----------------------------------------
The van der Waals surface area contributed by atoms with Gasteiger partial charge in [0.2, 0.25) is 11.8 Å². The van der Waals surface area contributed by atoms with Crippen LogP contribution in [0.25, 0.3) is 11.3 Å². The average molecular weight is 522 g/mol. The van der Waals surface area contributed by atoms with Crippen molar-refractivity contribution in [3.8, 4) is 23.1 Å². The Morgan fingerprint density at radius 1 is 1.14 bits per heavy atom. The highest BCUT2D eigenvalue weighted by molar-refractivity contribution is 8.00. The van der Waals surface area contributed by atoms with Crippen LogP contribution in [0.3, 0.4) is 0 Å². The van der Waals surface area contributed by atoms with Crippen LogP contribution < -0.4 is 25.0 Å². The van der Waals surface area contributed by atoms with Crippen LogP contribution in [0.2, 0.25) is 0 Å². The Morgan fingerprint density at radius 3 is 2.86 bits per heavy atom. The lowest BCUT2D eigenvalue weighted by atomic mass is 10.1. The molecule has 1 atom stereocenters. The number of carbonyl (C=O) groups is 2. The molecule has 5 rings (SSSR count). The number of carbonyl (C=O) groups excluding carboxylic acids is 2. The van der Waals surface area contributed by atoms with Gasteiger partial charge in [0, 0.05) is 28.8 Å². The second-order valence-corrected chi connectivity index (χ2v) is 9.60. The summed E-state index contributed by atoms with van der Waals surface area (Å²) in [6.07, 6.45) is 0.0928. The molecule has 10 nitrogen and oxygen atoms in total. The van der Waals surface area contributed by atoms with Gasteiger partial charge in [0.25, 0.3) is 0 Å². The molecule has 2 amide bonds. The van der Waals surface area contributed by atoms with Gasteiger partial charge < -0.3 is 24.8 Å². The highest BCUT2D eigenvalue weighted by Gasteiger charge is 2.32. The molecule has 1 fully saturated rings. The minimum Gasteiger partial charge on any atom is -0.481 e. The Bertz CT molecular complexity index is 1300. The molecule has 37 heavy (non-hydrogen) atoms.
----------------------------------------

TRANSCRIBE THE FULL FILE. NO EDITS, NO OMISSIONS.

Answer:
The van der Waals surface area contributed by atoms with Gasteiger partial charge in [0.2, 0.25) is 11.8 Å². The van der Waals surface area contributed by atoms with Crippen LogP contribution in [0.25, 0.3) is 11.3 Å². The average molecular weight is 522 g/mol. The van der Waals surface area contributed by atoms with Crippen molar-refractivity contribution in [3.8, 4) is 23.1 Å². The Morgan fingerprint density at radius 1 is 1.14 bits per heavy atom. The highest BCUT2D eigenvalue weighted by molar-refractivity contribution is 8.00. The van der Waals surface area contributed by atoms with Crippen LogP contribution in [0.3, 0.4) is 0 Å². The van der Waals surface area contributed by atoms with Crippen LogP contribution < -0.4 is 25.0 Å². The van der Waals surface area contributed by atoms with Crippen LogP contribution in [0.2, 0.25) is 0 Å². The Morgan fingerprint density at radius 3 is 2.86 bits per heavy atom. The lowest BCUT2D eigenvalue weighted by atomic mass is 10.1. The molecule has 1 atom stereocenters. The number of carbonyl (C=O) groups is 2. The molecule has 5 rings (SSSR count). The number of carbonyl (C=O) groups excluding carboxylic acids is 2. The van der Waals surface area contributed by atoms with Gasteiger partial charge in [0, 0.05) is 28.8 Å². The second-order valence-corrected chi connectivity index (χ2v) is 9.60. The summed E-state index contributed by atoms with van der Waals surface area (Å²) in [6.07, 6.45) is 0.0928. The molecule has 10 nitrogen and oxygen atoms in total. The van der Waals surface area contributed by atoms with Gasteiger partial charge in [0.25, 0.3) is 0 Å². The molecule has 2 amide bonds. The van der Waals surface area contributed by atoms with Gasteiger partial charge < -0.3 is 24.8 Å². The highest BCUT2D eigenvalue weighted by Gasteiger charge is 2.32. The molecule has 1 fully saturated rings. The minimum Gasteiger partial charge on any atom is -0.481 e. The Bertz CT molecular complexity index is 1300. The molecule has 37 heavy (non-hydrogen) atoms.